The new Senate infrastructure bill represents the best of two-party legislating, with serious members in both chambers of Congress working to find substantive, targeted solutions to address a major national challenge that had gone unaddressed for decades.
Contrary to the criticism that this deal was put together by just a handful of individuals, it is a by-product of in-depth negotiations with the White House, outside experts, and House and Senate members of both parties. Many of its individual provisions draw on the cooperative past work of both parties within the regular committee process.
The efforts of the House Problem Solvers Caucus and the so-called “G10” Senate group were necessary to fill the void created by the partisan destruction that has too often made regular order and two-party legislating impossible. Both the process by which the Senate bill was assembled, and the bill itself, are, of course, imperfect. But this bill represents the largest federal infrastructure investment since the creation of the Interstate Highway System in 1956, and could be a historic achievement for members of BOTH parties. It is, in short, a WIN-WIN outcome — and it’s precisely what the American public wants, with last week’s No Labels poll showing that 72% of voters across 33 key House districts support passage of the bipartisan infrastructure plan. Countless other polls show a similar level of public support.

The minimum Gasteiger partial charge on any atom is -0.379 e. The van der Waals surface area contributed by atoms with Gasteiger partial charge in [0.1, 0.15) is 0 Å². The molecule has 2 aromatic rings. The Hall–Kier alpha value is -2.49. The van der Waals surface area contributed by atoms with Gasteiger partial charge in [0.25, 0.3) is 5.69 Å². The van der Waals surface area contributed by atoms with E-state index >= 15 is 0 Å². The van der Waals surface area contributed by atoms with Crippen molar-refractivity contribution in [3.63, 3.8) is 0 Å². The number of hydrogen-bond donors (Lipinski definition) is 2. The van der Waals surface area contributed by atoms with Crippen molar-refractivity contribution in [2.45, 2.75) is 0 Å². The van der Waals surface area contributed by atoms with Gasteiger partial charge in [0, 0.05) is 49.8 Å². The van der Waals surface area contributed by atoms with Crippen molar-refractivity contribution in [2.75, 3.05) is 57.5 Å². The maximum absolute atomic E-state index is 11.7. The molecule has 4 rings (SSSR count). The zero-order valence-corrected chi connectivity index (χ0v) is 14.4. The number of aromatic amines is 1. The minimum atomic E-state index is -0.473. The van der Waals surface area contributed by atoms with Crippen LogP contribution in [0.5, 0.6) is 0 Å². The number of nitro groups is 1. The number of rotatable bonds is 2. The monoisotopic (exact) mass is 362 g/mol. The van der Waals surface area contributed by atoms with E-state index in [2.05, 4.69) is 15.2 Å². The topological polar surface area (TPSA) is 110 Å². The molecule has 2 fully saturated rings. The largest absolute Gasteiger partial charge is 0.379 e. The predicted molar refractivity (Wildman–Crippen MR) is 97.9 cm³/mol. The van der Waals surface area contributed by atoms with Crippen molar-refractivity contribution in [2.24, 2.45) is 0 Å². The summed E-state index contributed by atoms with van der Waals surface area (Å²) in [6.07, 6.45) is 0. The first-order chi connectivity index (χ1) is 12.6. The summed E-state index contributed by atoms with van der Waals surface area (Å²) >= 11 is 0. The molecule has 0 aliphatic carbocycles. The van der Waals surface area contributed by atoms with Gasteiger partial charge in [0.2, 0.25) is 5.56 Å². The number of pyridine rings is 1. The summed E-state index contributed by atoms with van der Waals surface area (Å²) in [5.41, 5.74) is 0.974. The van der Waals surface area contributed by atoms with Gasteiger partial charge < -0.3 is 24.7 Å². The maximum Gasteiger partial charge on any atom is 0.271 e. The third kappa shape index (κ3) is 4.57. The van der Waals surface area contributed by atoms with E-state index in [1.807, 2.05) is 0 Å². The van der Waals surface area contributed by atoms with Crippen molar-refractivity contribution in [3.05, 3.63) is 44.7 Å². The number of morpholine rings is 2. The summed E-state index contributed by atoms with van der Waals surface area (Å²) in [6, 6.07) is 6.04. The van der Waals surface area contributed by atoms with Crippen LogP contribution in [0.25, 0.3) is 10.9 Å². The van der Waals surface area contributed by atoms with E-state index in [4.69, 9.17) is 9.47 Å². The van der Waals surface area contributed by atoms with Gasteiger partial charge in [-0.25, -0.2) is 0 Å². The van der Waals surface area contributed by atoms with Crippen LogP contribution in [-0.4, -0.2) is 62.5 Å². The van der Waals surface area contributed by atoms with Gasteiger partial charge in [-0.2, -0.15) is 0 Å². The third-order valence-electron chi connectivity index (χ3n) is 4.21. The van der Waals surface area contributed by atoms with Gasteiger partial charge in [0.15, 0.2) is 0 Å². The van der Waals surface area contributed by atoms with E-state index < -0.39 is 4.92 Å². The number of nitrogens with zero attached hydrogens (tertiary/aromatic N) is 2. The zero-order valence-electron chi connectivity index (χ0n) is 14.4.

Passing this measure isn’t hard because anyone doubts that this is both the right thing and the popular thing to do.
What makes it hard is the politics of the moment, and already we’ve seen the usual suspects on both sides — the same ones who try to kill every bipartisan deal — undermine this one.
But we can’t let them succeed, because this infrastructure bill is too important to fail.
We will write more about what is in the Senate bill in the coming days, as the amendment process moves forward.
For now, here is our first look at the elements of this important deal, and why it is vital that it be signed into law, to create jobs, improve our economic competitiveness, protect the health of our people, and expand economic and educational opportunity for all Americans.